Violet Cheung, Associate Professor in the Department of Psychology, outlines four steps that helped her to turn a teaching innovation into a publication.

Violet Cheung

Too often we think of teaching and research as two separate endeavors – the former is our job and the latter a creative outlet. A paradigm shift for me was the phrase “teaching innovation” and the realization that you are innovating when you develop a unique course or improve an existing course. We are accustomed to sharing our research in journals, but we often don’t think of writing about our teaching in journals. Major innovations should not be hidden but shared with peers. As Saera Khan writes in her blog post “Strategies for Turning your Teaching into Publication,” there are many journals that may be interested in publishing your innovations in teaching. This paradigm shift has proven personally fulfilling to me and my coauthor and has expanded my perspective on scholarship.

While I have to admit that I wasn’t prepared for the long process involved in publishing our teaching innovation, it was easier once I saw how to breakdown the process. An important part entailed making ideas explicit–first verbally and then in print. Below I outline four steps to write about your teaching innovation:

1. Adopt a problem-solution framework to articulate your innovation

If it is hard to think of yourself as an innovator, then trying thinking of yourself as a problem-solver. Chances are that the unique student population, the unique course materials, or the unique class size has presented challenges to you in your teaching. As a dedicated educator, you adapt your teaching to address many of these challenges. Little by little, semester by semester, you have drifted far away from the traditional delivery of the course, and now you may have an innovation in your hand. Ask yourself “What problem did I try to solve?” and “What is my solution?” Turn your answers into a short elevator speech so that you can succinctly describe the problem-solution pair.

2. Ask colleagues to affirm the value of your innovation

Share your elevator speech with a colleague in your department and/or with a colleague at a different institution to see if there is interest and an audience for your innovation. Watch their reactions. If they say, “I don’t see how your method is different” or “I see why it works at your institution but nowhere else” then you will need to continue to adapt. If the reactions are more positive, such as, “Can I try using your teaching method in my class?” or “Why didn’t I think of it?” then you know this may be an important contribution.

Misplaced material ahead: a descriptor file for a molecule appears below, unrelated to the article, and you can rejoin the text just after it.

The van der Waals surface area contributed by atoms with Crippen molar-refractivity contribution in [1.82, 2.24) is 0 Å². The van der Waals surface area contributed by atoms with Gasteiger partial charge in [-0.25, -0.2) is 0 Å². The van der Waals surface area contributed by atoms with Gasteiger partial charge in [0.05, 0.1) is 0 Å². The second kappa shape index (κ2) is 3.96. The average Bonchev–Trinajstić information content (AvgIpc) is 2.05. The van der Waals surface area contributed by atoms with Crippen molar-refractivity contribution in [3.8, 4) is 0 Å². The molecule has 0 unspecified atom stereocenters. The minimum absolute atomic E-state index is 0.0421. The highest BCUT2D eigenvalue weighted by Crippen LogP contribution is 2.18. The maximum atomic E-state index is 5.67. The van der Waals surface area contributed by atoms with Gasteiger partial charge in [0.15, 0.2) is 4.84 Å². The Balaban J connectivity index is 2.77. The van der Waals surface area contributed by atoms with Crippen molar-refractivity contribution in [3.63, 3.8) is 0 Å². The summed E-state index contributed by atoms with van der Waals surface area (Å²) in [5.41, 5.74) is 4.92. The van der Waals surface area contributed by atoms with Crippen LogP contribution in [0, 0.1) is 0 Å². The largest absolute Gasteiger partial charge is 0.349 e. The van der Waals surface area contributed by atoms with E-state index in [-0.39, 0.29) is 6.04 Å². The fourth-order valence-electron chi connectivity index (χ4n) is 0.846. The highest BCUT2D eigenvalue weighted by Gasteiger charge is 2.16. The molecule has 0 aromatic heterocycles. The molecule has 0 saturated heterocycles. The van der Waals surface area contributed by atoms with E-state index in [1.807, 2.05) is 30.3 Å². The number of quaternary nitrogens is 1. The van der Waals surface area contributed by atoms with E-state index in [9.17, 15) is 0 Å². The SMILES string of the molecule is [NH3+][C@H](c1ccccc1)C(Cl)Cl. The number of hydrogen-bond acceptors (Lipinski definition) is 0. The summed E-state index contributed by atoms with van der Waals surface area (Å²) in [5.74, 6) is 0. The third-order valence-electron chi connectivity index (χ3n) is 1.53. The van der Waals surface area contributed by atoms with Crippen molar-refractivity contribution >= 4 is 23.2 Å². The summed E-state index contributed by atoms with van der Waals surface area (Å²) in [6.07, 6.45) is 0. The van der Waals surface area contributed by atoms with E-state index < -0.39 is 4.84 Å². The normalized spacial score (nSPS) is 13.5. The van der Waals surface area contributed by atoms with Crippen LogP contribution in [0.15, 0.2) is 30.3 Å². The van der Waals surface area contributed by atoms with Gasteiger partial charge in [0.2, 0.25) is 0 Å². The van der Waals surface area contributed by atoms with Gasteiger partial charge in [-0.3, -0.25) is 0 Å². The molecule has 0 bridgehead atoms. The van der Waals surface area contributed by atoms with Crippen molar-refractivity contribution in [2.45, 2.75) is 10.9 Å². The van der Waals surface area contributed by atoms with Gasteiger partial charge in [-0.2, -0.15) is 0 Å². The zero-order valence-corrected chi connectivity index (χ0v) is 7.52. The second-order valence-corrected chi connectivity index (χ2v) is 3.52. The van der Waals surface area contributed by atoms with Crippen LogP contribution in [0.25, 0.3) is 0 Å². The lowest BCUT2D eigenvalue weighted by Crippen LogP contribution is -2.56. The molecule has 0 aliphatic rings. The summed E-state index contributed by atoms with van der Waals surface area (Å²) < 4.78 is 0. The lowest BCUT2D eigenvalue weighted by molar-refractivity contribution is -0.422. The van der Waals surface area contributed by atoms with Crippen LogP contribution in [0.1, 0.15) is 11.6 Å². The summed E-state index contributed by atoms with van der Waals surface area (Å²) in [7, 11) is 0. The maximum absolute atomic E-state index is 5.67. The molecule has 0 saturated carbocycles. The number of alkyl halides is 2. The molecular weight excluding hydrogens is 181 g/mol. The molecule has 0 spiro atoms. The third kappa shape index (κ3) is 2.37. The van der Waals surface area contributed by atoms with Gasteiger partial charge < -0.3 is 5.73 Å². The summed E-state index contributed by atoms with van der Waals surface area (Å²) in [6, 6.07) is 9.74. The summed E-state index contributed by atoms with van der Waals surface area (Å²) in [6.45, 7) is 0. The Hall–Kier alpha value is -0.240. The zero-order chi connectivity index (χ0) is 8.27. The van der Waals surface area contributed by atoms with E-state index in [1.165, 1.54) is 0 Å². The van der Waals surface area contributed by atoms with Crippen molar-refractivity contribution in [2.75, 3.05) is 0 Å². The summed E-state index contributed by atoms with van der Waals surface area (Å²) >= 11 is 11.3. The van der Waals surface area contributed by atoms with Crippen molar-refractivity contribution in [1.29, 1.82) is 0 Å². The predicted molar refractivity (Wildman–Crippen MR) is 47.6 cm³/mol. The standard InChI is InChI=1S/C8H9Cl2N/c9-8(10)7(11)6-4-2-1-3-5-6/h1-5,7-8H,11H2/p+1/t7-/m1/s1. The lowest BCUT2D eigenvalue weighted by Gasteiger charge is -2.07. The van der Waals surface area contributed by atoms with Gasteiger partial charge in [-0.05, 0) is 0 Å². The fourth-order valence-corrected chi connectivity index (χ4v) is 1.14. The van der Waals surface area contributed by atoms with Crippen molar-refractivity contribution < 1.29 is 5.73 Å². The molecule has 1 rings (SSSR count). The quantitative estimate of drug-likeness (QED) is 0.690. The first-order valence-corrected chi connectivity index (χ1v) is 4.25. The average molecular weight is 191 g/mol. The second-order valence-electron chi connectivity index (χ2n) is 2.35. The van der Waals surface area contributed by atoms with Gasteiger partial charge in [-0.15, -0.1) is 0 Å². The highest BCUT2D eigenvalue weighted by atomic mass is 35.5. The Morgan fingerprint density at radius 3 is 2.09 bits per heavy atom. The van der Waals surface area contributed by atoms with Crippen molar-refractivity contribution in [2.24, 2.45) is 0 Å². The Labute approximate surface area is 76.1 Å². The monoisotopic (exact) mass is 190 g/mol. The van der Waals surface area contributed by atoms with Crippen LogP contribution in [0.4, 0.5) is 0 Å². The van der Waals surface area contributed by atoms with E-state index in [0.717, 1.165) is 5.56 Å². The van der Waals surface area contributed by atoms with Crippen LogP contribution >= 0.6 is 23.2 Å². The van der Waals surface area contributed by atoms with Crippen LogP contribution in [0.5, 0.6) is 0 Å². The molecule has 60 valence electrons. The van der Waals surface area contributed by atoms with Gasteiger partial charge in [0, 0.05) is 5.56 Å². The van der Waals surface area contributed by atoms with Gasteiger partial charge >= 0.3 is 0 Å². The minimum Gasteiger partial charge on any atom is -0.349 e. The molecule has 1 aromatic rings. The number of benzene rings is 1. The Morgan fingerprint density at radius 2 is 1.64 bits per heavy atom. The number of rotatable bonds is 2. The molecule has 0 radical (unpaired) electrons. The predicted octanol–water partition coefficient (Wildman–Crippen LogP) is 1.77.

If you received positive feedback, then listen carefully to the comments from your future readers because they may be able to articulate the benefits of your innovation better than you can. There are two reasons for this. First, they have the buyer’s point of view whereas you have the seller’s point of view. Guess which is more appealing to journal editors? Second, your colleagues can tell you the first benefit that comes to mind whereas you may be thinking of multiple benefits. Sometimes it is not possible to write about all of them because each comes with its own set of literature, and your colleague’s opinion becomes important when you have to focus on one benefit.

3. Document the efficacy of your innovation

As you search for appropriate journals, it may make sense to look for the journal’s typical data reporting style. For example, in psychology and other social sciences, data collection methods may fall along the lines of quantitative vs. qualitative, subjective data vs. objective data, comparison between class sections of different instruction styles vs. comparison of the same class section from the start to the end of the semester. Understanding the journal’s expectations for data reporting will help you determine how much you’ll need to document the effectiveness/efficacy of your innovation.

4. Familiarize yourself with the teaching literature in your field

As you investigate different journal outlets, tag relevant articles and read them. At first, It may seem an arduous task to learn the jargons and major divisions in the literature, but this is important because you want to make sure you cite the relevant literature and frame the context for your teaching innovation. If you want to write about teaching in your field, it is your responsibility to know what has been published previously and situate your innovation within the existing literature.

While I worked through this process, I came to appreciate the connection between my teaching and research, and I have been able to participate in meaningful conversations with my colleagues about teaching innovations and how to get started in the publication process. Publishing your innovative teaching methods can be a valuable way to bring together your research and your teaching.